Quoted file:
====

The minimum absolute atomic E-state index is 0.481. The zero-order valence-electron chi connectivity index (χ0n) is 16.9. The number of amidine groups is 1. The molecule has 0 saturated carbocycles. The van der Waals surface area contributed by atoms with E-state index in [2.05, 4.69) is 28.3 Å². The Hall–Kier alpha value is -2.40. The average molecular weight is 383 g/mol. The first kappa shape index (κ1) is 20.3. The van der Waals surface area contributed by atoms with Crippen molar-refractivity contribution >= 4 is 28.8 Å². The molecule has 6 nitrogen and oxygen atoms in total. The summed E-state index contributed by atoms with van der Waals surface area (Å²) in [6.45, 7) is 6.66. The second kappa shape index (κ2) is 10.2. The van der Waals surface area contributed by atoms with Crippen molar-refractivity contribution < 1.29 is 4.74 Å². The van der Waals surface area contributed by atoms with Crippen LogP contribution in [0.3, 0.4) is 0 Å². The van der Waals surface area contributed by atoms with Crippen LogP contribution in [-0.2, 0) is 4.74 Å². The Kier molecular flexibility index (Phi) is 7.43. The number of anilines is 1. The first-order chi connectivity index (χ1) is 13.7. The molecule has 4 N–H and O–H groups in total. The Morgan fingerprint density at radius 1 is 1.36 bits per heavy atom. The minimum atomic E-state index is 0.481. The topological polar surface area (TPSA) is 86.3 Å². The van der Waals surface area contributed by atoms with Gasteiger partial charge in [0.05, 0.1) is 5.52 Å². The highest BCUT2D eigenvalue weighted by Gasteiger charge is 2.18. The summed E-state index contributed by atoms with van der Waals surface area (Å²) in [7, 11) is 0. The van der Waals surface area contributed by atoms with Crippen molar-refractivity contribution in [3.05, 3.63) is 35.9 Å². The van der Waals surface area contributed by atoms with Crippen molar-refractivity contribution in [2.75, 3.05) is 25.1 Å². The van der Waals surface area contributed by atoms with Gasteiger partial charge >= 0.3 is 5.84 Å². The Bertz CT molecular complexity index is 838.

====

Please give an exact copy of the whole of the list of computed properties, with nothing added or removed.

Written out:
The minimum absolute atomic E-state index is 0.481. The zero-order valence-electron chi connectivity index (χ0n) is 16.9. The number of amidine groups is 1. The molecule has 0 saturated carbocycles. The van der Waals surface area contributed by atoms with E-state index in [2.05, 4.69) is 28.3 Å². The Hall–Kier alpha value is -2.40. The average molecular weight is 383 g/mol. The first kappa shape index (κ1) is 20.3. The van der Waals surface area contributed by atoms with Crippen molar-refractivity contribution >= 4 is 28.8 Å². The molecule has 6 nitrogen and oxygen atoms in total. The summed E-state index contributed by atoms with van der Waals surface area (Å²) in [6.45, 7) is 6.66. The second kappa shape index (κ2) is 10.2. The van der Waals surface area contributed by atoms with Crippen molar-refractivity contribution < 1.29 is 4.74 Å². The van der Waals surface area contributed by atoms with Crippen LogP contribution in [0.3, 0.4) is 0 Å². The van der Waals surface area contributed by atoms with Crippen LogP contribution in [-0.2, 0) is 4.74 Å². The Kier molecular flexibility index (Phi) is 7.43. The number of anilines is 1. The first-order chi connectivity index (χ1) is 13.7. The molecule has 4 N–H and O–H groups in total. The Morgan fingerprint density at radius 1 is 1.36 bits per heavy atom. The minimum atomic E-state index is 0.481. The topological polar surface area (TPSA) is 86.3 Å². The van der Waals surface area contributed by atoms with Gasteiger partial charge in [0.05, 0.1) is 5.52 Å². The highest BCUT2D eigenvalue weighted by Gasteiger charge is 2.18. The summed E-state index contributed by atoms with van der Waals surface area (Å²) in [7, 11) is 0. The van der Waals surface area contributed by atoms with Crippen molar-refractivity contribution in [3.05, 3.63) is 35.9 Å². The van der Waals surface area contributed by atoms with Crippen molar-refractivity contribution in [2.75, 3.05) is 25.1 Å². The van der Waals surface area contributed by atoms with Gasteiger partial charge >= 0.3 is 5.84 Å². The Bertz CT molecular complexity index is 838.